Add your sparkles. I went with gold because I wanted my snowglobes to really glow gold because I was using warm white lights.  If I’d gone with cool white lights I’d have used white sparkles to give a cooler feeling to the globe.



Now stick your waterproof LED lights inside the globe.  You can get these lights almost anywhere now. I’ve found them at my local florist shop, garden centre, home improvement store and even grocery store. There will be about 20 lights on a string.  That’s perfect for these globes.  Anything more and you’ll be beaconing UFOS.  They’re *really* bright these little suckers.


Now shove your tree (or other ornament inside).



For a bottle brush tree you’ll have to fiddle with getting the last of the tree inside the globe. I used an offset icing knife to do this but you can use anything.  Except maybe a baby.  A baby would never do a good job of getting those little bristles in the globe on account of the fact that babies are usually pretty fat and clumsy.



Fill the globe up to the top until it’s overflowing with water.  If you don’t get it as full as possible you’ll have a huge air bubble at the top of your globe which screams AMATEUR DIYer over here!  My globes have smallish air bubbles at the top, cementing my reputation as a relatively adequate DIYer.


Now seal, seal, seal.  Seriously.  SEAL THAT SUCKER.  Glob on the silicone or glue and pay special attention to where the wire hangs out.  That’s where you’re likely to get leakage.

After it’s dried upside down for 24 hours tilt it over carefully to see if water leaks out.  If it doesn’t, then give it a good shake to see if water comes out then.  If it does, identify where you have a leak, re-silicone or glue and wait several more hours for it to dry, then test the globe again.


Once you’re satisfied your snow globe is watertight you can set it in its stand and light it up. Since this is the first year I’ve done this I have NO idea how these will age over time but I guess I’ll find out.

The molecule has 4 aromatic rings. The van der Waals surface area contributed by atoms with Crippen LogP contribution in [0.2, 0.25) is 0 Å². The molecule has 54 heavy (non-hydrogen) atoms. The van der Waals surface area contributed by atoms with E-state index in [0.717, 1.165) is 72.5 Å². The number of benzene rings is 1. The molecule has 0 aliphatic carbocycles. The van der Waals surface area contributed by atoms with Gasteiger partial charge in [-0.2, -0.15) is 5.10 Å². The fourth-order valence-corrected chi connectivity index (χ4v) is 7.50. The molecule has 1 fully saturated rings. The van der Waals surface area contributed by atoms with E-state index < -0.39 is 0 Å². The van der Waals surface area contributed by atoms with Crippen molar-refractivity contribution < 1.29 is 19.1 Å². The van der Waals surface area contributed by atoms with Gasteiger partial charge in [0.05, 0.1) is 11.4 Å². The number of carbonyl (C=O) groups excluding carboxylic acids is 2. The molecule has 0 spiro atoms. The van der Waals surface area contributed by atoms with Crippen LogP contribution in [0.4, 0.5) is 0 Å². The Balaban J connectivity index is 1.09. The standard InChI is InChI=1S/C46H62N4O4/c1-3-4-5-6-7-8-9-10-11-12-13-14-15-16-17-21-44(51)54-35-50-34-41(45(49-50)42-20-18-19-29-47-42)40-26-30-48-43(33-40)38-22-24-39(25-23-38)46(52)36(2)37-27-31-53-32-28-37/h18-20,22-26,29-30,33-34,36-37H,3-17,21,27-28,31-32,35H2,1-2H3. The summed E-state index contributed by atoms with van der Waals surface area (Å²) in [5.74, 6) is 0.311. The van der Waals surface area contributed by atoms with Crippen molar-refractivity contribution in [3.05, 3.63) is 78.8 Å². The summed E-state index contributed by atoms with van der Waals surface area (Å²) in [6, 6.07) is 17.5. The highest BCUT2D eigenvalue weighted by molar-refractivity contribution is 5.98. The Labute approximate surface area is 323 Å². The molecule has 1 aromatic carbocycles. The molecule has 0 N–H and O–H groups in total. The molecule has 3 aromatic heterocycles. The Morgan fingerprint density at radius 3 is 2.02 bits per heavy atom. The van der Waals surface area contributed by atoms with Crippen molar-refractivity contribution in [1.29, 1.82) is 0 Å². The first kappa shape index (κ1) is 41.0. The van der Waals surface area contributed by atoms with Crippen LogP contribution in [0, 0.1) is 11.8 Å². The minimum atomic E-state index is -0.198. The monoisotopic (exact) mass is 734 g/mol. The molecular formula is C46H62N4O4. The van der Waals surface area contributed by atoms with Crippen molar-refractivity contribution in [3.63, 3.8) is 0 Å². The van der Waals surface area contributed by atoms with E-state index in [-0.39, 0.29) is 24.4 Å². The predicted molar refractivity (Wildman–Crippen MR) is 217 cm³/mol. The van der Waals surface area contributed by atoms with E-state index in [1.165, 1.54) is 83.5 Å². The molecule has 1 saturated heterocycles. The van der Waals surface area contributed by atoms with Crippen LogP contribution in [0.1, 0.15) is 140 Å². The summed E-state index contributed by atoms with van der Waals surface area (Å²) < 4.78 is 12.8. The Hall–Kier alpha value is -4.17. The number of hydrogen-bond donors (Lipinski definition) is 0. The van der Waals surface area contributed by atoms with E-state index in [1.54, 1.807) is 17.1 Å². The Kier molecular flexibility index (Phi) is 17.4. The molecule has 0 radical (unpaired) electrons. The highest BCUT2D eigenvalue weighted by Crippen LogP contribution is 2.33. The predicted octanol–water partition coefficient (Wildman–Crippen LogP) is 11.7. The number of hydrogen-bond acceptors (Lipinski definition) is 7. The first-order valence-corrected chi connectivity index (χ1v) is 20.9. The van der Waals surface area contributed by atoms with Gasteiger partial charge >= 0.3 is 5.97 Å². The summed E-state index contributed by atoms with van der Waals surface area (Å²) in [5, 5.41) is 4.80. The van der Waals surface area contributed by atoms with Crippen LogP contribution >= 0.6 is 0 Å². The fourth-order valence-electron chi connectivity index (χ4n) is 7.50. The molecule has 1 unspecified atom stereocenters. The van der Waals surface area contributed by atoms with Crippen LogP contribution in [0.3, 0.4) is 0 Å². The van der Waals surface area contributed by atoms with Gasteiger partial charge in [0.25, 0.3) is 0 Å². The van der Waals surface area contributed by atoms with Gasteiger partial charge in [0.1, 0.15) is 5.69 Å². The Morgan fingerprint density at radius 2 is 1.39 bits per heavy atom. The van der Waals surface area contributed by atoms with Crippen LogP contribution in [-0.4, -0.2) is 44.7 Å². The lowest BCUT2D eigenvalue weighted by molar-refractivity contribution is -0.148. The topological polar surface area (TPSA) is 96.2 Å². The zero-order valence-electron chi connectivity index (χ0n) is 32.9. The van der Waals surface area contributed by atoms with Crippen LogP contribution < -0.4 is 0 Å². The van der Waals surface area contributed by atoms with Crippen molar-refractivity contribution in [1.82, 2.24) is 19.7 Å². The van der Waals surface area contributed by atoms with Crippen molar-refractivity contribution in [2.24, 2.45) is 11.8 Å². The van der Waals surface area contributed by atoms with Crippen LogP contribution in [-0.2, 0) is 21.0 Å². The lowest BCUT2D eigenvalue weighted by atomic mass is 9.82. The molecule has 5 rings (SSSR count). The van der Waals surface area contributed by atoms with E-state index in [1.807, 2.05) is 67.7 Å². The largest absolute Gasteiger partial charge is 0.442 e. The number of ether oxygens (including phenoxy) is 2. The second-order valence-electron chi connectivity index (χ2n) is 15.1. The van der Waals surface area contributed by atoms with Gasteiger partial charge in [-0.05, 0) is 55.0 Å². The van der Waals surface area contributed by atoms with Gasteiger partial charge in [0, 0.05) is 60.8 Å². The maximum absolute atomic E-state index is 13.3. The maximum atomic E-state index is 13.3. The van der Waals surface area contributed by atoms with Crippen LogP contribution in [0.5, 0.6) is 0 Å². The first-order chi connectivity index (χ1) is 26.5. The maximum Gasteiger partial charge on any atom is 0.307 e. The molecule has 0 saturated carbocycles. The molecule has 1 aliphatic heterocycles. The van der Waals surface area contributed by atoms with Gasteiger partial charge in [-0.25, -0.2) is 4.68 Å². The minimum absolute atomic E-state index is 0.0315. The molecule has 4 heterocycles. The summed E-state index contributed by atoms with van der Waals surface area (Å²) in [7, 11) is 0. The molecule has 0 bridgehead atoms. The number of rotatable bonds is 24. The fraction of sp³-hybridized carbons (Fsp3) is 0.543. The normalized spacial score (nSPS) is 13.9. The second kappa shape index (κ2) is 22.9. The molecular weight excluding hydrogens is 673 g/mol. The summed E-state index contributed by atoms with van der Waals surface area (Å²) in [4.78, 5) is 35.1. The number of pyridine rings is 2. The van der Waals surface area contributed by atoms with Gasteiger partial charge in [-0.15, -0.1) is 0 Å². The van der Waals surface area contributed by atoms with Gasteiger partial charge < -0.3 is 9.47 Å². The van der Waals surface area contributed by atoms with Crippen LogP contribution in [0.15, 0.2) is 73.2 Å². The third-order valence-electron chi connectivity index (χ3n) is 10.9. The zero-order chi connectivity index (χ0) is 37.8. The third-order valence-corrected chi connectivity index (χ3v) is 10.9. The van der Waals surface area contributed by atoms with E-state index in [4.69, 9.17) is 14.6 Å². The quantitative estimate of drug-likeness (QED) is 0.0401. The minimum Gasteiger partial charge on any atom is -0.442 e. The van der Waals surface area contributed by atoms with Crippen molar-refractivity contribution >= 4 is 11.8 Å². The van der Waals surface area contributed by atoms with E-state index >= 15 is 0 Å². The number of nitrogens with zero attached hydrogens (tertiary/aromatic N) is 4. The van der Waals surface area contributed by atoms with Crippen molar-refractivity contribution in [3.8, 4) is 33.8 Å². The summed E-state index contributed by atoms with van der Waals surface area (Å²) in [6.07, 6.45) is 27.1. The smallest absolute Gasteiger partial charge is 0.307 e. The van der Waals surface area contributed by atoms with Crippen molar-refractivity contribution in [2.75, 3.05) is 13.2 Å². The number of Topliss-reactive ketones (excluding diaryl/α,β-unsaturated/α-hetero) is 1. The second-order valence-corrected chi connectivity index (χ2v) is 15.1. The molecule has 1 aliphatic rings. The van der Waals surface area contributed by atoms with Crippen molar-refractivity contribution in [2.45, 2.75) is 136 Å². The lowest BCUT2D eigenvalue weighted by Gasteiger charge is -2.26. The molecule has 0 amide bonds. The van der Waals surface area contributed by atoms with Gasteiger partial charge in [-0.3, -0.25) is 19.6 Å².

And remember you can use anything the globe will fit into for a stand.  To the front of the photo above is the white PVC cap and behind that is a bronze ceramic vase.


And if you literally haven’t got  a single thing to use as a base, just tie a ribbon around the bottom to hide the glue and go without one.   I actually really like how it looks in real life without any base at all.  The only problem with this variation is you have to figure out how to hide the battery pack.

Which as far as life problems go, isn’t such a big deal.  Now children’s dance recitals?  That’s another story.


  1. Globe Ninja says:

    So, it’s a few years on now – how did they hold up? Can you post a new pic?

  2. Santa Clause says:

    Be sure the lights are water proof. Also a few drops of rubbing alcohol will make sure the water doesn’t become dank over time.

  3. Brandy Whisenant says:

    I used Silk* brand yogurt cups as my base, and they worked wonderfully. They’ve got the perfect taper if you flip them upside down and paint them (and I had some snazzy vegan yogurtsicles afterward)

  4. KiwiKat says:

    To get rid of air bubbles when we used to create flower jars at the school agricultural days as kids, we used to submerge the entire jar in water (sometimes we used food colouring in it as well…not sure how this would work with the glycerine in the there (although if it was only at the end that you were submerging, it might be okay.
    How we did it was fill the jar with water, put the flowers/decorations in the lid, then submerge the lot in a sink of water while we sealed it all up – obviously you might still have issues with the sealing, although there is a waterproof silicon sealer that dries clear here that is used on boats that might work (I think it’s a Selley’s one)…just a thought if the air bubbles annoy you too much!

  5. Laura Bee says:

    So cool! The lights in water freak me out though. But I even get nervous when my Christmas lights get covered in snow lol. I’d pop a fake tealight or two under it, there are little LED push lights that should fit.

  6. Kathleen says:

    Absolutely gorgeous! Such a clever girl you are! 🙂

  7. Marna says:

    Awesome! Really beautiful! I shared on Pinterest, you are soooo talented! 🙂

  8. Donna says:

    Wow, years ago I did this with my Girl Scouts but I must say I didn’t think things through as well as you did. We used empty baby food jars, fake snow and plain water. I wanted and prayed only for them to last two weeks and then toss. I succeeded but barely. And the jars were so small I had to do a field trip with the girls to a doll house miniatures shop; an experience I never want to try again. But the girls all had fun and the moms all very graciously oohed and aahed over the cheesy little creations. I want your globes. They look real and magical and gold sparkles are as close as I want to get to snow. I’m making these for all my grandkids if I live that long. I have nine with one on the way.